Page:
Remember those days when I was practically living at Kobachi Izakaya Dining? When I’d be in dining bliss from six to ten rounds of glorious omakase? I was *so bummed* when they closed, although I understood why. It’s hard to run two restaurants when the chefs are needed at both simultaneously.
Ahi has served me well, although the izakaya was just a shadow of the Kobachi past, with the limited menu and no more magic late nights sitting with friends, sipping shochu and oolong tea, sharing plates amongst ourselves or even with the tables of friendly strangers near us.
Well, have I got news for you. Starting on 13 November, Ahi rolled out the late night izakaya, Kobachi style! And I couldn’t be more pleased. Honestly, these last couple years I’ve felt like I was in a daze without Kobachi, wandering aimlessly from restaurant to restaurant. My existing favorite places still are favorites, but Kobachi/Ahi hold a special place in my heart.
But enough of the maudlin weepy blither. What are the details?
Here’s what they posted on their Facebook page.
“Beginning November 13,2013: AHI Sushi will stay open later for dinner and will have a special dinner menu.
The new hours are only Wednesday to Saturday 5:30pm to 12 midnight and the new late night dinner menu starts at 8:30pm.
Last call for orders will be at 11:30pm.
Please come join us and try our new IZAKAYA DISHES!!”
On top of that, for this week’s unveiling of the izakaya nights and menu, they have a special promotion of some items, each $0.99, plus trays of uni for $10 when available. I nicked the photo from their FB page, saves me from typing it all out.
I went on the night of the 13th, promptly at 8:30 to check out the izakaya menu, which I had not yet seen. Oooh yes, it’s very much like the Kobachi menu, I am in heaven! All the usual suspects back on the menu…but only after 8:30 PM, Wednesday – Saturday. Remember, that Kobachi only had the izakaya at night as well, although it started when they first opening for service in the evening. This will take some getting used to, but I can do it.
I went with one friend the first night, and we maxed out on food pretty quickly, izakaya definitely should be shared with a small group. We managed to put down half a dozen oysters, a California roll and an avocado roll from the limited 99 cent menu.
From the izakaya menu, we got:
Tsukune renkon shiitake-an, and Nasu dengaku. The former is chicken meatballs stuffed in lotus root slices and it’s served in a mushroom sauce. The Nasu is broiled eggplant with a rich miso glaze. Both have been long time favorites, and as in the past, I recommend slicing up the eggplant and then letting it sit a few minutes to cool off – it is very hot and liquidy.
And what traditional night of izakaya is complete without a plate of aburi saba? Seared and sliced mackerel with ginger, spring onions and a light broth. Oooh so good, and Scott had never had this before, it was his favorite of the night.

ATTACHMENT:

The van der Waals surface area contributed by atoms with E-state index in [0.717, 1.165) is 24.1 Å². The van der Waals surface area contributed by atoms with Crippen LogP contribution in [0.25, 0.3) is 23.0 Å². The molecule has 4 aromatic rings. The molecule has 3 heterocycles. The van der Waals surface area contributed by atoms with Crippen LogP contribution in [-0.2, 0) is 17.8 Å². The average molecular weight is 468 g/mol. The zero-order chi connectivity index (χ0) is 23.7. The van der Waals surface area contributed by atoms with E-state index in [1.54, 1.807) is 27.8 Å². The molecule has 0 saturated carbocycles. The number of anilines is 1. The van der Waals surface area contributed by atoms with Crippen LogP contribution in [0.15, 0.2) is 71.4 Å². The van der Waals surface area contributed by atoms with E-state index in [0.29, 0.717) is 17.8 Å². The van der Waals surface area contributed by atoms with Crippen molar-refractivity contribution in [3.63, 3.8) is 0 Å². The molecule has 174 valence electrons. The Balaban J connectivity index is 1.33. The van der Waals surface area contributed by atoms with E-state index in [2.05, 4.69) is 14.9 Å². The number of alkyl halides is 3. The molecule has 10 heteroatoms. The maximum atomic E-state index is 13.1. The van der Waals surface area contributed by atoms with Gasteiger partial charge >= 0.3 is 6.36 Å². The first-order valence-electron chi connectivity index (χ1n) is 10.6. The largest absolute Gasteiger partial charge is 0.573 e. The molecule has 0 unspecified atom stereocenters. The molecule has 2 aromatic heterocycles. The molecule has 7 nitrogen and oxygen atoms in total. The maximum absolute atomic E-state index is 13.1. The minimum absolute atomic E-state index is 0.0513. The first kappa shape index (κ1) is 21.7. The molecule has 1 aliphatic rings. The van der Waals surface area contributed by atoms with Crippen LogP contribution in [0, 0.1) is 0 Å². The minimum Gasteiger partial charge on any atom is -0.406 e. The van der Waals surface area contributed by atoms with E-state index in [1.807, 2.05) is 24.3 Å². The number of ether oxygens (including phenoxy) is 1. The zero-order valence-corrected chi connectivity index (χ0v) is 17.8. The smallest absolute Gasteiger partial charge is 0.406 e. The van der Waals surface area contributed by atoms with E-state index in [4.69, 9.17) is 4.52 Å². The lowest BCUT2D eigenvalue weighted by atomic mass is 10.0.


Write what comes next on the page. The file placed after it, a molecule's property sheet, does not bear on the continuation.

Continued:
I’m going back before the weekend. I can only hope that if enough people enthusiastically support the izakaya menu, it might become available before 8:30 pm. Pleeeease.
Last year Blue Nami had a late night happy hour with a small menu of half price rolls. I guess the recession is still in full swing because the cheap rolls menu is now available all day. We didn’t know that and rolled in around 10 pm, but we could have gone earlier.
This one’s going to be short and sweet: we ate a lot of rolls and I don’t remember what they were. We were very tired after a long drive.
We rolled into town late, too late to make it to another local sushi place, so this was suggested.
Service was very attentive and quite good. Multiple people looking after us, bringing our food, checking on refills, asking how things are going. I was very happy with the service.
The rolls, while all different, like the rainbow roll, shooting star, jack’s special and oh, yes, as well as several others, began to taste the same, because they were all drizzled with the same sweet teriyaki and spicy mayo sauce. That was the downside of the sushi. I really have to think about it to pick out the flavors of the green onion, or cashew, or lemon of the individual rolls. In the end, the oh yes roll stood out because it had the least of the teriyaki spicy mayo sauce.
The prices were dead cheap. Seven rolls for under $50, including tea, miso soup and some fountain drinks.
The atmosphere of the late night happy hour was also pleasant. The lights go down, the music turns up. The dark wood of the bars and tables is elegant, dappled with candles and fairy lights in the branches of the decorative barewood tree at the entrance. It soon fills up with young people mostly, happy to have a place to go in Roseville at the ungodly late hours of 10 pm or later. And they were dressed up and looking nice.
Sounds good to me.